On a point of order, Mr Speaker. Yesterday, following the Prime Minister’s statement, the Leader of the Opposition, quite properly and rightly, sat through the entirety of the exchanges, as is the custom of the House. It did not go unnoticed, however, that the official spokesperson for the SNP, the hon. Member for Ross, Skye and Lochaber (Ian Blackford), left early. Given that we are about to have a couple more statements, could you rule on whether it is appropriate for official spokespeople on the Opposition Benches to stay for the entirety of the exchanges on a statement, rather than beetling out just after they have made their contribution?
I thank the hon. Gentleman for his point of order. The position is extremely clear—at least it has always been so—but I am happy to take this opportunity to reiterate it. If the representative of a party speaks for that party as a spokesperson, he or she remains in the Chamber for the remainder of the exchanges—no ifs, no buts. The only circumstances in which I would regard it as excusable to leave—and in those circumstances, the person would make a request—would be if they were suddenly indisposed. It is not acceptable for somebody to leave the Chamber because he or she has finished and thinks, “I have other commitments; I need to go somewhere else.”
I do not mind telling the hon. Gentleman that I was asked yesterday “would it be all right if” the Member left to attend to commitments elsewhere, and my answer was no. Let me say in terms that brook of no contradiction that I do not expect official spokespersons or their representatives to come to the Chair and seek to engage in protracted conversations or attempted negotiations on that matter. I say to the SNP Chief Whip in terms unmistakable that it is a rank discourtesy for a Front-Bench spokesperson to speak and then leave apparently on the grounds of being very busy, having many commitments, having a very full diary or having to be somewhere else. No, that is not acceptable.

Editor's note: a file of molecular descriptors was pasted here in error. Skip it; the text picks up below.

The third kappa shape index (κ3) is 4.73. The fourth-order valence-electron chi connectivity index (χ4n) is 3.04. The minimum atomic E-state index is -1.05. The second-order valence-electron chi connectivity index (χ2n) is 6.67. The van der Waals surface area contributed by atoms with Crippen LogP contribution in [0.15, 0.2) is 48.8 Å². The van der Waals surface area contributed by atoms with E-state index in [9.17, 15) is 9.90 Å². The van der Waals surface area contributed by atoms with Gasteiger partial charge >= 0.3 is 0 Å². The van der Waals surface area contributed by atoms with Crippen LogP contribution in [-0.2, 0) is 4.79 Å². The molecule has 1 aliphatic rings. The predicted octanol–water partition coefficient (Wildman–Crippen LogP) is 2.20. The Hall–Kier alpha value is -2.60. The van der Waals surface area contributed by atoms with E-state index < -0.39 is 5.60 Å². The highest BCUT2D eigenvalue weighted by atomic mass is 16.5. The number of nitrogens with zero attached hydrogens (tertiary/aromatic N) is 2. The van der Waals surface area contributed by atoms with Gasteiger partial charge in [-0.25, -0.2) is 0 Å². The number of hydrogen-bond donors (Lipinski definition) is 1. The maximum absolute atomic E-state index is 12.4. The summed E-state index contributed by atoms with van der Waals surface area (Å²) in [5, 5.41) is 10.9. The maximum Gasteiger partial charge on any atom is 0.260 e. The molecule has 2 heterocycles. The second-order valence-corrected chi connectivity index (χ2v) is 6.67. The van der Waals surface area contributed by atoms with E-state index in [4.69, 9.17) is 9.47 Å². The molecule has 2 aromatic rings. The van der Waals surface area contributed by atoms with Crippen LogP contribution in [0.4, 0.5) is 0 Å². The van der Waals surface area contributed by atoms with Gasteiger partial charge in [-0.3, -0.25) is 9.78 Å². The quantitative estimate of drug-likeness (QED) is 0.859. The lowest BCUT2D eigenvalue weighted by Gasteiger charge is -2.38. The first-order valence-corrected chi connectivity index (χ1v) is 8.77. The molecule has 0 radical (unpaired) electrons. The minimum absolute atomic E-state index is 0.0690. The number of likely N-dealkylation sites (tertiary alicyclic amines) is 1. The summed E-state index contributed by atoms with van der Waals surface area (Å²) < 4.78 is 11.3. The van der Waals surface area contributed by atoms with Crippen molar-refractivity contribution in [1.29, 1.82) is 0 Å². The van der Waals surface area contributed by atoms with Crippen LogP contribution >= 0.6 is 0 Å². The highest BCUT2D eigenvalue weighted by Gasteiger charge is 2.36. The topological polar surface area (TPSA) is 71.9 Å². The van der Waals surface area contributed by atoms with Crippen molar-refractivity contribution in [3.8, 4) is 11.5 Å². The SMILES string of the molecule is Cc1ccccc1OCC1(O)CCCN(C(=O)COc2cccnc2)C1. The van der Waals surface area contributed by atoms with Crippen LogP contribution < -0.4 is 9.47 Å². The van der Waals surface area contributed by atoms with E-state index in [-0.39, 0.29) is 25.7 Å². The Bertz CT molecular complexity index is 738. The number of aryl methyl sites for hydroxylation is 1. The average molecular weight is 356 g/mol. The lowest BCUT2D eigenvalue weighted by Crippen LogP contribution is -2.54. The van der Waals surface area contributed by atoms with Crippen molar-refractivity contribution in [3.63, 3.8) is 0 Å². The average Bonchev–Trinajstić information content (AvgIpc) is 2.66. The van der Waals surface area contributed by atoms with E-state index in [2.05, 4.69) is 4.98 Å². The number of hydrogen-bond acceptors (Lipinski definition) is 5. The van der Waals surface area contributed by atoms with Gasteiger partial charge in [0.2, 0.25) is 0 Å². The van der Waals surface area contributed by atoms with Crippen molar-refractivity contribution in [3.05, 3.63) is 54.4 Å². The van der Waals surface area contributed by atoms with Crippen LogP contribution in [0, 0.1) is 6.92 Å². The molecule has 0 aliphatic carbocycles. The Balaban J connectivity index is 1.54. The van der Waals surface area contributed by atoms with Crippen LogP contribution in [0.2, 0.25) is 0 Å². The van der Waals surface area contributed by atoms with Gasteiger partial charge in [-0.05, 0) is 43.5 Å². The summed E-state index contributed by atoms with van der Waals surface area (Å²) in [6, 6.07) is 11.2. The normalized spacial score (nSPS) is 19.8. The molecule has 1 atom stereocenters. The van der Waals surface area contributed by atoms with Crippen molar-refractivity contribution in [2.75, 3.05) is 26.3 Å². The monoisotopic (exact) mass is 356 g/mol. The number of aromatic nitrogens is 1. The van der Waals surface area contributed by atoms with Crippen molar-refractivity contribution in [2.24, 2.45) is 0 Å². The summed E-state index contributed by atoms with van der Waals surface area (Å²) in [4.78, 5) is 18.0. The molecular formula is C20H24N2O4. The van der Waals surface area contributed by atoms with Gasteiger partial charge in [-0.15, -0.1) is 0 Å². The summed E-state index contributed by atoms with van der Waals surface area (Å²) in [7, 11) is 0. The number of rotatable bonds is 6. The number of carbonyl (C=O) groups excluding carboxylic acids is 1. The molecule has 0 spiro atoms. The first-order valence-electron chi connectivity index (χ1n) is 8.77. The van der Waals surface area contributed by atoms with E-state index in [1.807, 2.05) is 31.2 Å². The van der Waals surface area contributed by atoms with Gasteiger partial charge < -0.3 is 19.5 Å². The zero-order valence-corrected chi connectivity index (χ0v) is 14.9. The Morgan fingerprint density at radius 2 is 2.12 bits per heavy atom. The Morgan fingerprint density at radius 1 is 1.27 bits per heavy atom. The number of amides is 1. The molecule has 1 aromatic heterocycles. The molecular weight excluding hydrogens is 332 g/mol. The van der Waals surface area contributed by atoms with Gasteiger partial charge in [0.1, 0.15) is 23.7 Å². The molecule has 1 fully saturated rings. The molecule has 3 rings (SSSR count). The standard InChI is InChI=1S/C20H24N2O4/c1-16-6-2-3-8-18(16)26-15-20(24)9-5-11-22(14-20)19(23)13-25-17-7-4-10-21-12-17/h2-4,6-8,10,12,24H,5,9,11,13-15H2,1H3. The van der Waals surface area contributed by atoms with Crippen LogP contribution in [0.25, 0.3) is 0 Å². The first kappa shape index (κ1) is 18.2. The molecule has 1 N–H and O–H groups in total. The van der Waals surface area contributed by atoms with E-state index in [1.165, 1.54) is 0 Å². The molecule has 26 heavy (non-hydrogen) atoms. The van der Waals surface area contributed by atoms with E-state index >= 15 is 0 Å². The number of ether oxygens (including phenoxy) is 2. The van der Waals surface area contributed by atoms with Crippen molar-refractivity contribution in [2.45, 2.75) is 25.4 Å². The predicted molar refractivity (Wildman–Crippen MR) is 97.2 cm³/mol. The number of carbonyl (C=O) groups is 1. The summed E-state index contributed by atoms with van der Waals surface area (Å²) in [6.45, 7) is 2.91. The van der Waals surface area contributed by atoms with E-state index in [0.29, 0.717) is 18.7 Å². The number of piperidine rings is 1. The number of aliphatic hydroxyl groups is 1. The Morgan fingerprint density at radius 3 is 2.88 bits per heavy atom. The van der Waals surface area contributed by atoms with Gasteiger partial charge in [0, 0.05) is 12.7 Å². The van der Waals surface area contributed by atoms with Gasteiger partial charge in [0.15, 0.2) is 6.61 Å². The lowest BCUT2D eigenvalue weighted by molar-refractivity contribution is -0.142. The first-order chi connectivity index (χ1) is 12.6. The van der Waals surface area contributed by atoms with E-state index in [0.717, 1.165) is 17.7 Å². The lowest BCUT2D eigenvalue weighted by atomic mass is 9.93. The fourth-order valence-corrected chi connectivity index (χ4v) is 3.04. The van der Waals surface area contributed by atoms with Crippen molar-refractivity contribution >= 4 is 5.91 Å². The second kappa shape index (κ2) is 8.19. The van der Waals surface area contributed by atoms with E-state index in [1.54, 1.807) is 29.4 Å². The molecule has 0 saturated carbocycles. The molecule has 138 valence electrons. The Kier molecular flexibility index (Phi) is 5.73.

As the hon. Member for Shipley (Philip Davies) said very fairly, the Leader of the Opposition sat in his place throughout the exchanges, as he always does and as his predecessors have always done, and that has always been the established practice in the House. If a Member has made commitments to be elsewhere that will cause him or her to have to leave early, the answer is that those commitments should not have been made and should be cancelled. If a Member thinks that he or she would like subsequently to be somewhere else, the answer is very simple: put someone else up to speak on the statement, but do not speak and then leave. Not only is it in defiance of parliamentary convention, but it is rude to other colleagues. I should not have to make that point in respect of a party leader. It is so blindingly obvious I should have thought that everybody would have grasped it in any case.
I think that that is pretty clear and I am grateful to the hon. Member for Shipley.